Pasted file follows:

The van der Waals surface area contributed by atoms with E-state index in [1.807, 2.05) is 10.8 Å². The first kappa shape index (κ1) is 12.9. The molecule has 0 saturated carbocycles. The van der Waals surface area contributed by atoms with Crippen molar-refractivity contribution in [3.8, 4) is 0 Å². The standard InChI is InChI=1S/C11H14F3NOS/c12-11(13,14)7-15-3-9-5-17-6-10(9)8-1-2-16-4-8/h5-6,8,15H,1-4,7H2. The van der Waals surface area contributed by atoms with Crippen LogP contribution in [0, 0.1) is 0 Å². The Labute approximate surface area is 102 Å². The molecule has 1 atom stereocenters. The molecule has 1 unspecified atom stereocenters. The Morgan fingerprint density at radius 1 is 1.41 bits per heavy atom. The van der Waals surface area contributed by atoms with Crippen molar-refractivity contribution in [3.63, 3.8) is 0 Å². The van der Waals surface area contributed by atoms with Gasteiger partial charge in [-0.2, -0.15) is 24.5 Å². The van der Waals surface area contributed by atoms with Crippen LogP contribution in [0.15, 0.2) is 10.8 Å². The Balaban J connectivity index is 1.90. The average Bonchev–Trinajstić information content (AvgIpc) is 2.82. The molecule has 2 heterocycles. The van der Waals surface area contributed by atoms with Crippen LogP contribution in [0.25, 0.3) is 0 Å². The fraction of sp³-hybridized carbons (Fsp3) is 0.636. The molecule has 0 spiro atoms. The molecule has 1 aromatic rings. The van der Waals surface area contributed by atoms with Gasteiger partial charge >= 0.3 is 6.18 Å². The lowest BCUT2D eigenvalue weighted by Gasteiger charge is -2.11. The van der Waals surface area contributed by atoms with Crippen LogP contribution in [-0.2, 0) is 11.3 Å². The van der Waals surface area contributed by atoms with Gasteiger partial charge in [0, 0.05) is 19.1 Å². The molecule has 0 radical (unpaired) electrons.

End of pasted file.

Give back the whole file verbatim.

The van der Waals surface area contributed by atoms with E-state index in [1.807, 2.05) is 10.8 Å². The first kappa shape index (κ1) is 12.9. The molecule has 0 saturated carbocycles. The van der Waals surface area contributed by atoms with Crippen molar-refractivity contribution in [3.8, 4) is 0 Å². The standard InChI is InChI=1S/C11H14F3NOS/c12-11(13,14)7-15-3-9-5-17-6-10(9)8-1-2-16-4-8/h5-6,8,15H,1-4,7H2. The van der Waals surface area contributed by atoms with Crippen LogP contribution in [0, 0.1) is 0 Å². The Labute approximate surface area is 102 Å². The molecule has 1 atom stereocenters. The molecule has 1 unspecified atom stereocenters. The Morgan fingerprint density at radius 1 is 1.41 bits per heavy atom. The van der Waals surface area contributed by atoms with Crippen molar-refractivity contribution in [3.63, 3.8) is 0 Å². The van der Waals surface area contributed by atoms with Gasteiger partial charge in [-0.2, -0.15) is 24.5 Å². The van der Waals surface area contributed by atoms with Crippen LogP contribution in [0.15, 0.2) is 10.8 Å². The Balaban J connectivity index is 1.90. The average Bonchev–Trinajstić information content (AvgIpc) is 2.82. The molecule has 2 heterocycles. The van der Waals surface area contributed by atoms with Crippen LogP contribution in [0.25, 0.3) is 0 Å². The fraction of sp³-hybridized carbons (Fsp3) is 0.636. The molecule has 0 spiro atoms. The molecule has 1 aromatic rings. The van der Waals surface area contributed by atoms with Gasteiger partial charge >= 0.3 is 6.18 Å². The lowest BCUT2D eigenvalue weighted by Gasteiger charge is -2.11. The van der Waals surface area contributed by atoms with Crippen LogP contribution in [-0.2, 0) is 11.3 Å². The van der Waals surface area contributed by atoms with Gasteiger partial charge in [0, 0.05) is 19.1 Å². The molecule has 0 radical (unpaired) electrons.